July 9, 2010

Cornucopia / Cynthia Dewes

Shouldn’t we hold truth to be self-evident?

Cynthia DewesApparently, truth in our present culture is a relative thing, which explains why people feel free to stretch it, embellish it, and otherwise tinker with it. The idea is, if the truth is uncomfortable, let’s change it to suit ourselves and deny its immutability.

Thus, we have partisans of Indiana Congressman Mark Souder pooh-poohing his recent confession of marital infidelity as “it’s merely a little sexual affair, after all.”

But, wait. Isn’t that the exact same defense made for then-President Bill Clinton by his fans during the Monica Lewinsky scandal? Is one man’s “little sexual sin” more sinful than the other’s just because they are from opposing political factions?

The truth is both are indefensible because marital infidelity is indefensible. Any sin is possible to be repented of and forgiven, but it is still basically indefensible.

Sometimes, “creative truth” is used to justify other behavior that we consider immoral. Take torture. Water-boarding and other vicious methods of eliciting information from suspects are defended as necessary. Proponents say the protection of the many is more important than the protection of one person who may be responsible for their deaths. The end justifies the means.

And therein lies the chief opponent of truth, namely the attractive notion that we can do good by doing evil. The catch is, life’s problems have become so complex that knowing what is good is often clouded not only by human selfishness, but also by human empathy and kindness.

For instance, abortion rights advocates often point to the injustice of rape victims carrying a rapist’s child to term or abused wives being forced to produce more and more “unwanted” children. The motives are good, but the solution is not.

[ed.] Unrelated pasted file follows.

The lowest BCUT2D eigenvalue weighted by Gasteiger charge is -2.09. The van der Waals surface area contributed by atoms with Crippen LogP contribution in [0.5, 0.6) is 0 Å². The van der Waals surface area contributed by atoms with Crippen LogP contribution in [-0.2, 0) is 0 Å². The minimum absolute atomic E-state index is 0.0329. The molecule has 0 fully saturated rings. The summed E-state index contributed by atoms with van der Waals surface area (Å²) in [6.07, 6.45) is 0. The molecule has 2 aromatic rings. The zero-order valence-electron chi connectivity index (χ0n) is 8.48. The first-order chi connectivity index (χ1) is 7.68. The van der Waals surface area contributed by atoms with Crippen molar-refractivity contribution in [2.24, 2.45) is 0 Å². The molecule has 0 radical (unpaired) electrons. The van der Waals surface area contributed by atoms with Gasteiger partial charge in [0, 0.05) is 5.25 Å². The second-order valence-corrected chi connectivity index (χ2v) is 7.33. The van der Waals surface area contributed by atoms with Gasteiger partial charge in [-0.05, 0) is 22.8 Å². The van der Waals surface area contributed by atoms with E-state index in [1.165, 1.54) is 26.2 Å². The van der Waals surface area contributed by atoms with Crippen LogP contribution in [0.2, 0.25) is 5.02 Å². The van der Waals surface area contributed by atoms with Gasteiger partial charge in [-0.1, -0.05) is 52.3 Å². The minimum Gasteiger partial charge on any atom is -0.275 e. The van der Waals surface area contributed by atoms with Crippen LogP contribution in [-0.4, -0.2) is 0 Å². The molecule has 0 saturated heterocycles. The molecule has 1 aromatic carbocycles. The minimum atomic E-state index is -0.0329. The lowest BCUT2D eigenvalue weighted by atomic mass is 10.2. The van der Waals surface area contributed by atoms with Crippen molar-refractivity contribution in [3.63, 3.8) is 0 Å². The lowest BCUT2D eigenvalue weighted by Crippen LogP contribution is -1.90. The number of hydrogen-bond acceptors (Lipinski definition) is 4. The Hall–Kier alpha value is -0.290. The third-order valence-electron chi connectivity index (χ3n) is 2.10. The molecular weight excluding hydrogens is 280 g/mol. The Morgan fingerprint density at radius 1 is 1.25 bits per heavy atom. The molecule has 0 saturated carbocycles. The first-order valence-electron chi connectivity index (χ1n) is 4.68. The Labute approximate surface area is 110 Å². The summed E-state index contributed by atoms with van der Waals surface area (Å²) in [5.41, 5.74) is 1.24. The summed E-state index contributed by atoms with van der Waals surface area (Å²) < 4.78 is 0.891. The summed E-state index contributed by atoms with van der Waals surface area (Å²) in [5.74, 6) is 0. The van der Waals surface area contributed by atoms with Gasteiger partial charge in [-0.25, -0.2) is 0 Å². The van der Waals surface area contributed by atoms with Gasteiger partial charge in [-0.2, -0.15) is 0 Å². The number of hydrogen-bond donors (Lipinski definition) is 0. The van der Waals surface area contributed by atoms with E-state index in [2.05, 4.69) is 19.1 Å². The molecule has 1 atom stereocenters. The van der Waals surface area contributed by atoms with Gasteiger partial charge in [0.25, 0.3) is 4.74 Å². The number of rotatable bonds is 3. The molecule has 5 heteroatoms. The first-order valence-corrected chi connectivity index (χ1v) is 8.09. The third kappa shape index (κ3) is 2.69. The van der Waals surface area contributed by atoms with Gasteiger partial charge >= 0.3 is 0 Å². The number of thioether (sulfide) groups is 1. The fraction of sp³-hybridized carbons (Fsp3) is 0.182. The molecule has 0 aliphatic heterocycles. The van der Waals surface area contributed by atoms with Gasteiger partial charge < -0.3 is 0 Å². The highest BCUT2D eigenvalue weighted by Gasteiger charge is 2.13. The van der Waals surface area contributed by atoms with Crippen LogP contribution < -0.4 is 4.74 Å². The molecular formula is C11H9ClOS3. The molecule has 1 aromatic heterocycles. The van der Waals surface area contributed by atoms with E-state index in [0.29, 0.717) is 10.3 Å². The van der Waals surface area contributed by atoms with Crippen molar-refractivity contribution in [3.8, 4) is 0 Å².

Then we have that popularly despised distortion of truth which occurs in politics and government. Our country is certainly not immune to it, but the best example I have read about it appears in the excellent memoir, A Mountain of Crumbs, written by Elena Gorokhova. She is a Russian émigré now married to an American and living in New Jersey.

Gorokhova devotes an entire chapter of the book to the concept which is the theme of her memoir: “vranyo” or “the pretending.” From pre-school through university, her awareness grew of the systematic deception in her society.

At first, it was just the knowledge that she and the other kids must eat every bit of their rancid buttered bread because it was good for their health and, even more importantly, good for the health of the collective.

Later, the pretending involved heroes of the Revolution, like Pushkin and Turgenev whose writings were lauded as examples of the people’s struggles to escape class slavery. The fact that both authors lived luxuriously abroad most of the time was suppressed. Movies, books, magazines and other cultural products from the West were censored or not available.

Unlike the individualistic, materialistic West, Soviet Russia was taught to be the best possible place to live, with a “bright future” ahead, all because it was a communistic collective society.

However, glimpses of the West revealed a place of plenty and personal freedom as opposed to the long bread lines, inadequate housing and rigid conditions of life in the USSR.

Actually, we all do a certain amount of pretending: white lies, omissions of certain facts, etc. But, I believe the Founding Fathers had it right when they proclaimed some truths to be self-evident. Because they simply are. We need to keep that in mind in this complicated world.

(Cynthia Dewes, a member of St. Paul the Apostle Parish in Greencastle, is a regular columnist for The Criterion.)

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